I was at work when news trickled through the office that something had occurred to the space shuttle Challenger. By noon (Pacific time), more details had become known. Challenger had exploded after liftoff killing everyone aboard. Lunch was quiet as this news was digested. At dinner I remember watching Tom Brokaw on NBC describe the awful events of that day.
For those who boarded the shuttle on 28 Jan 1986, it was lifetime ambition coming true. Each of them had been selected to be part of this mission. The most well known was Christa McAuliffe, a high school teacher from New Hampshire. She had won a competition to be the first teacher in space. The space shuttle program, launched in 1976, had been a success. It was the first time a space vehicle would use reusable vehicle. And had been used bring satellite equipment into space and perform scientific experiments.
Hundreds had assembled to watch the launch; many of them family members of the astronauts aboard. A live feed of the launch was being watched by school kids all over the country. The news networks were there as well to cover the launch. The launch had been delayed since 23 January due to poor weather and technical issues. The morning of the launch had been cold at Cape Canaveral, Florida. An unusual cold wave had hit Florida and temperatures had dropped to below freezing during the night.
At 11:38 am EST, Challenger lifted off and began her ascent. The assembled crowd watched as the shuttle moved upwards. A minute after the launch, they were told to go for full throttle. And then, 73 seconds into the flight, there was an explosion. Spectators on the ground stood in disbelief at the forking plume and smoke. Millions, including school children, saw it as well on television. At first no one was quite sure what happened. Then confirmation was made that the shuttle had been destroyed.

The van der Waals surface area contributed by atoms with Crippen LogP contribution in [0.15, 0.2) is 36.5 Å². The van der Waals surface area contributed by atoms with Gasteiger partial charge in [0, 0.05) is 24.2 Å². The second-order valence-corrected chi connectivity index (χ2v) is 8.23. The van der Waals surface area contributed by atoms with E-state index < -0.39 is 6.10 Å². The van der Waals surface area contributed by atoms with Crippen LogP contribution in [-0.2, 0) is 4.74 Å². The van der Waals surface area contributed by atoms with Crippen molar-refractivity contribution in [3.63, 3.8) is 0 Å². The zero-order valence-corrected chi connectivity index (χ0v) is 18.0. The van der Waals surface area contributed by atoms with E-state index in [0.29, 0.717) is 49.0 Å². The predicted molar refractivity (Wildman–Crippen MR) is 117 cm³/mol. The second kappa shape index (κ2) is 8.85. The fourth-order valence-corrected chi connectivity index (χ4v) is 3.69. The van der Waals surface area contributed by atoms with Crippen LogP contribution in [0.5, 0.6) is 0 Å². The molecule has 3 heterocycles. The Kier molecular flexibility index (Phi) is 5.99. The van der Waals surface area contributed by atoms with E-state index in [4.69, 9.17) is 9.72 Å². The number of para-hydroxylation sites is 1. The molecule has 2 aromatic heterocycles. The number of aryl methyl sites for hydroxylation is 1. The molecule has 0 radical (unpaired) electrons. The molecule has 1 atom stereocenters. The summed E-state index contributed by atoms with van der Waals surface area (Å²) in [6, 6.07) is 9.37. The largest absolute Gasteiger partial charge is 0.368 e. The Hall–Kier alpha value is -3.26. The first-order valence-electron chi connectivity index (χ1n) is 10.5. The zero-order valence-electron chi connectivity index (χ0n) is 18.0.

That night President Ronald Reagan made a public address to the nation. It was a simple but powerful address. But his closing remarks have always remained with me:
The crew of the space shuttle Challenger honored us by the manner in which they lived their lives. We will never forget them, nor the last time we saw them, this morning, as they prepared for their journey and waved goodbye and “slipped the surly bonds of earth” to “touch the face of God.” (President Reagan’s Address to the Nation, 28 Jan 1986)
President Reagan appointed a special commission to determine what went wrong, and to develop ways to prevent it from happening again. Former secretary of state William Rodgers led the commission which had former astronaut Neil Armstrong and former test pilot Chuck Yeager on it. Also on the panel was noted physicist Richard Feynman. Feynman clashed with Rodgers and was unafraid to call out NASA for its failures. He also graphically demonstrated during a live hearing how the O-rings were less resilient in cold weather. He did this by lowering a sample of it in ice-cold water and showing when he took it out how inflexible it was. Ultimately it was the O-rings that were at fault. The hard cold during the night had caused it to contract and thus no longer provide proper sealing. When it was subjected to high heat, it lost coherence which led to the chain of events where the shuttle exploded. It would be two years before another space shuttle would be launched. Both Morton Thiokol and the U.S. government contributed to a settlement fund of $7.7 million dollars to the families of the Challenger astronauts.